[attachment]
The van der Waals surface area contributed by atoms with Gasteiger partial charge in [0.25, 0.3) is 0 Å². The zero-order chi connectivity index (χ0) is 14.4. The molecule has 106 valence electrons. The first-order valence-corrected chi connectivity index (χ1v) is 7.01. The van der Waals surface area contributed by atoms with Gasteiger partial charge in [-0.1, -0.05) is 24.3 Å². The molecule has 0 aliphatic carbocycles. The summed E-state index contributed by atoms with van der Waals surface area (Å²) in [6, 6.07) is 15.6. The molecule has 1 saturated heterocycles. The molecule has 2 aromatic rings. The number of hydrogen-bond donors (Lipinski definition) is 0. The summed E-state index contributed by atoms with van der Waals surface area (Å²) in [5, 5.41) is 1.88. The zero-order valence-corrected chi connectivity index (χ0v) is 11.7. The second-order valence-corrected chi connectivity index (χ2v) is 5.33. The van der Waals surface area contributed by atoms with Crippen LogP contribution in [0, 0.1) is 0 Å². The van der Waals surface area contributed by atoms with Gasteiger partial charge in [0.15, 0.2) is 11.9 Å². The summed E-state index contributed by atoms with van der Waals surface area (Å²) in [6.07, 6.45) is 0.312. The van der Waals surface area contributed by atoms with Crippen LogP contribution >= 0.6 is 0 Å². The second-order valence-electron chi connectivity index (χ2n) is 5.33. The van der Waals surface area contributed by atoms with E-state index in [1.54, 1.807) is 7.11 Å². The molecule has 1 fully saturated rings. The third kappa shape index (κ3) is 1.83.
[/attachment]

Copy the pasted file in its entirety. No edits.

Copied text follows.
The van der Waals surface area contributed by atoms with Gasteiger partial charge in [0.25, 0.3) is 0 Å². The zero-order chi connectivity index (χ0) is 14.4. The molecule has 106 valence electrons. The first-order valence-corrected chi connectivity index (χ1v) is 7.01. The van der Waals surface area contributed by atoms with Gasteiger partial charge in [-0.1, -0.05) is 24.3 Å². The molecule has 0 aliphatic carbocycles. The summed E-state index contributed by atoms with van der Waals surface area (Å²) in [6, 6.07) is 15.6. The molecule has 1 saturated heterocycles. The molecule has 2 aromatic rings. The number of hydrogen-bond donors (Lipinski definition) is 0. The summed E-state index contributed by atoms with van der Waals surface area (Å²) in [5, 5.41) is 1.88. The zero-order valence-corrected chi connectivity index (χ0v) is 11.7. The second-order valence-corrected chi connectivity index (χ2v) is 5.33. The van der Waals surface area contributed by atoms with Crippen LogP contribution in [0, 0.1) is 0 Å². The van der Waals surface area contributed by atoms with Gasteiger partial charge in [0.15, 0.2) is 11.9 Å². The summed E-state index contributed by atoms with van der Waals surface area (Å²) in [6.07, 6.45) is 0.312. The van der Waals surface area contributed by atoms with Crippen LogP contribution >= 0.6 is 0 Å². The second-order valence-electron chi connectivity index (χ2n) is 5.33. The van der Waals surface area contributed by atoms with E-state index in [1.54, 1.807) is 7.11 Å². The molecule has 1 fully saturated rings. The third kappa shape index (κ3) is 1.83.